The accession of Charles to the imperial throne, deprived him of his support for allies in the War of Spanish Succession, which feared the union of Austria and Spain under a single scepter. This war raged for the legacy of the Spanish Habsburgs, after the death who was considered heir to the Spanish crown Bavarian Joseph Ferdinand of Wittelsbachs - son of the Austrian princess Maria Antonia. By the Treaty of Utrecht (1713) from the realms of the Spanish Hapsburg Emperor Charles were fixed for only the Spanish Netherlands and the Kingdom of Naples (soon lost as a result of the War of Polish Succession). Among the acquisitions of Italian emperors were the Duchy of Mantua and the island of Sardinia (which he in 1717 exchanged in Sicily).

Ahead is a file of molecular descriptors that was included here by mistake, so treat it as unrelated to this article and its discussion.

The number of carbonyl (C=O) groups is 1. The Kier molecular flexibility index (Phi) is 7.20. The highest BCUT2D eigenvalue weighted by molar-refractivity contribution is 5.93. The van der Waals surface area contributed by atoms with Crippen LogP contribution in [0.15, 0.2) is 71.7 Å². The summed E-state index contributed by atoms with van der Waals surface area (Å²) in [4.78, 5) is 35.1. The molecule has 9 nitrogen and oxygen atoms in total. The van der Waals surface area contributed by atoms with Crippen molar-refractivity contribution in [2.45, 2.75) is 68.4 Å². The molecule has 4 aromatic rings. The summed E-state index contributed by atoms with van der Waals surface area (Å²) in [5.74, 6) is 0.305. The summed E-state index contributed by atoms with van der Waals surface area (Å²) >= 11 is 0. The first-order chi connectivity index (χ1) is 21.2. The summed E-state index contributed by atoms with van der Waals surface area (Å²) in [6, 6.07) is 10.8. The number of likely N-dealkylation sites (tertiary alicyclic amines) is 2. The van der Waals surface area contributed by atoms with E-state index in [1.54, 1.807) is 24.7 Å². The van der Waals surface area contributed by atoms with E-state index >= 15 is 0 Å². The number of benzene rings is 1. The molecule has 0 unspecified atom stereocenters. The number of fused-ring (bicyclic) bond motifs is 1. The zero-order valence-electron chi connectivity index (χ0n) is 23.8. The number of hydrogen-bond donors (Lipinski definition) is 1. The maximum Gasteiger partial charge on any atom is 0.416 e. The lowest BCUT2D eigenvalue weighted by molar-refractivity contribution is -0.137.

In order to transfer their ancestral possessions daughters and their offspring Karl - strictly speaking, the last of the Hapsburgs - in 1713 adopted a law on succession, known as the Pragmatic Sanction. In 1736 he chose a husband of Maria Theresa, her eldest daughter and heiress, teshenskogo Duke Franz Stephan of Lorraine old. Despite the measures taken by the Emperor Charles to ensure international recognition of the Pragmatic Sanction, after his death, war broke out of the Austrian Succession, in which Maria Theresa and Franz Stefan managed to defend all the Habsburg possessions, except for parts of Silesia and the recently passed to him the Italian Duchy of Parma and Piacenza. After the election of the Emperor Franz in the Holy Roman Empire reigned Lorraine dynasty, to retain the name of the Habsburgs.
- Accession to the throne of Austria
- Section of the Austrian possessions
- "Empire, over which the sun never sets"
- Habsburgs in Spain and Austria
- Imperial Habsburgs
- Pragmatic Sanction
- Habsburg-Lorraine House